Michelle *Queen of Dorks* Is In A Slump

I've read 54% (217 pages) and I'm getting nowhere fast. This book doesn't have any conflicts or battles or anything exciting enough to be called an adventure. The main characters are always agreeing with each other so much that they don't even seem to have seperate personalities, nor any other traits to differentiate themselves, for that matter. Given the origins of this story, I would've expected Hobbes/Hallow Men/Banshees/Trolls/Bandits or the ilk, but nothing; just nothing. And except for
Derek Jordan
May 05, 2011 Derek Jordan rated it really liked it  ·  review of another edition
Shelves: owned-physical
I went into reading this with slightly low expectations. Reason being that only ever so often does a book entertain me enough if it is based on a video game. Anyway, I recommend anyone reading it go into it with low expectations as well, though not because it is bad, but because it will certainly be more enjoyable to you if you do.
Do not let this review turn your mind, but only to give you enough consideration to possibly read it. The story was good, funny and only slightly predictable. Though i
Mar 15, 2011 Wolf rated it liked it  ·  review of another edition
Every point made by the author was cliche and well-known. It was funny at points, but certainly not throughout. The characters were all annoying at some point, except for (in my humble opinion) Lady Molly Newsome, because she actually seemed interesting. All the characters were the usual archetypes, though, but the two main characters in particular had some key traits (that were supposed to separate them from being good and bad) that only showed up occasionally. I wasn't expecting much consideri ...more
Jan 10, 2011 Dani rated it liked it  ·  review of another edition
Shelves: read-in-2011
While not a book I will remember over the years it was still a light, fun read. I'm all for James :D while Thomas got on my nerves near the end. It was surprisingly true to the game while beging able to create its own story.

I've never read anything by Peter David, and my expectations for Video Game knock off books is always very low. This one surprised me with its fun story.

If you keep in mind that your not really reading a novel on its own and just something for Lionhead to make more money the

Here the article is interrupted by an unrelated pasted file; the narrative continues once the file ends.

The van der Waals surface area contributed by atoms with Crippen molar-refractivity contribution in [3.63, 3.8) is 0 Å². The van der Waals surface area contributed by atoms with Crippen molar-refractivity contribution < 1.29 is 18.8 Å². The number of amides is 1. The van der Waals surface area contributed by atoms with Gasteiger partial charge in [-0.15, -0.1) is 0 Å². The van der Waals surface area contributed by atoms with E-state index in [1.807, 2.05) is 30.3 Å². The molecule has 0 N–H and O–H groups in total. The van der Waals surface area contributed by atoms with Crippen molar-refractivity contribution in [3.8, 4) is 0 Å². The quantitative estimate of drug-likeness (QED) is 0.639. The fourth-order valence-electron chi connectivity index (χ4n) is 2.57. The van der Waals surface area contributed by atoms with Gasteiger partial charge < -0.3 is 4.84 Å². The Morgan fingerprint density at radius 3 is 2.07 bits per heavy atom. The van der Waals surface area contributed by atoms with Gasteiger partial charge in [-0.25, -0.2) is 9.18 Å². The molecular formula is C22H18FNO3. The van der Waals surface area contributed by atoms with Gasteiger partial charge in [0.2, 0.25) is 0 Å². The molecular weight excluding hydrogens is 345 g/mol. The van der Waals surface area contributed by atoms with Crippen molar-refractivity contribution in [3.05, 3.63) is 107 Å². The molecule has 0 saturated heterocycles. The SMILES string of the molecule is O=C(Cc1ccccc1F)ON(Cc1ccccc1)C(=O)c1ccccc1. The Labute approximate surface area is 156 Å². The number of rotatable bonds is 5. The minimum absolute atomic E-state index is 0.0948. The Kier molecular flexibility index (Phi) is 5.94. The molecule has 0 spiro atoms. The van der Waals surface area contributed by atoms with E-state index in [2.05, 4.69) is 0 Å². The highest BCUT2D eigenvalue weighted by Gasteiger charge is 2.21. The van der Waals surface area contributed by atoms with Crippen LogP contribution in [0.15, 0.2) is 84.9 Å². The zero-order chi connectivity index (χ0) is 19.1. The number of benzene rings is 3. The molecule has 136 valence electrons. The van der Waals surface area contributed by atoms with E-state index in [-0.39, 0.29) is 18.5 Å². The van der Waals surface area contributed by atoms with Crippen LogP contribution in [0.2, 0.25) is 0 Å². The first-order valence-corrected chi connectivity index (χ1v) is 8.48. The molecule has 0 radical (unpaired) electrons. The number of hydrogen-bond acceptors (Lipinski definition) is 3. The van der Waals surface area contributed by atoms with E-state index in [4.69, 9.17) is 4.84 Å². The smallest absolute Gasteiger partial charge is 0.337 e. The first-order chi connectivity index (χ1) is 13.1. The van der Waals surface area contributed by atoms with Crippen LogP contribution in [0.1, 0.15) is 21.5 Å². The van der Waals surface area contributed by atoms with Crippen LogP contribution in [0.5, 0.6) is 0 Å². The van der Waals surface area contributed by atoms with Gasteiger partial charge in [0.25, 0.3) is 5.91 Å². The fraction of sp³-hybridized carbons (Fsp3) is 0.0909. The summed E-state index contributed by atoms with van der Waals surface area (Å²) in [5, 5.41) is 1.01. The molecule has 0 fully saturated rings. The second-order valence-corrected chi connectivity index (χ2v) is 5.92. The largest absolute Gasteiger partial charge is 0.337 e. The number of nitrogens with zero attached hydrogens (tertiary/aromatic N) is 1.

Oct 01, 2010 Jeremy rated it really liked it  ·  review of another edition
Probably would say 3.5 stars if it were an option...

A fun read. The plot itself was somewhat generic, though I don't say that in a bad way. A tie in to the video game of the same name I expected as much. But I have to say in all the fantasy I read that it was nice to have a one and done stand alone that focused on a couple individuals instead of a large cast within an epic. Peter David did a great job with the characters, the dialogue and the pacing. Things moved along so readily that even withi
Jan 23, 2012 Daniel rated it it was ok  ·  review of another edition
It is quite a shame this book turned out the way it did. From the beginning I saw strong and compelling characters in Thomas and James-the two protagonists. The story was entertaining all the way through right up until the final three chapters in which Peter David felt the need to add cliches from the Fable video games. I do not know if this was the result of executive meddling or not, but it ruined a good story. The ending was anti-climactic at best and characters became cardboard cutouts of th ...more
Sep 11, 2011 Dustin rated it really liked it  ·  review of another edition
Recommends it for: lovers of Fantasy and adventure.
Shelves: fantasy, tie-in
I'll admit, I've recently become weary of licensed novels, so under normal circumstances I would have left this book on the shelf at the local book store, but two things persuaded me to pick it up: 1)it was written by Peter David, one of my favorite authors and 2) it was 70% off.

I'm glad that I picked this book up. It had travel without feeling like a "travel adventure" book, it had great characters, an awesome build up, and a satasfying finish that has left me hoping that Peter David gets to w
Feb 11, 2011 Ryn rated it it was ok  ·  review of another edition
Pretty boring, average YA, I think. I LOVE the 'Sir Apropos of Nothing' series by Peter David, so I was expecting this to be something like it, at least in terms of comedy. Instead it was a humdrum, predictable story with no real meat to it. Although I liked the two main characters and their personalities, they could have been developed a whole lot more; instead they are given interesting traits that show up sometimes but are largely ignored in favor of chivvying the characters to their destinat ...more
Sep 09, 2012 PJ rated it really liked it  ·  review of another edition
Shelves: want-to-own
First, I should say that I have played and thoroughly enjoyed Fable III. Despite that, I don't think that this book really had much of anything to do with the game, so that didn't really affect my enjoyment of this book.
No one is going to confuse this book with fine literature. There are many predictable plot points, and the character's personalities aren't exactly unique. Despite these failings, it was a very enjoyable read. I think it is perfect for what it is and most video game novels won't
Heather Clawson
The story wasn't bad and the action was pretty well-paced but the writing itself had an immature feel to it. For example, this sentence from Chapter 13 where Thomas and James have been invited to Laird Kreel's mansion: "The mansion was almost more cstle than mansion." Really? I can think of three re-writes of that sentence that would have more flavor, and one of them has to do with sherpas.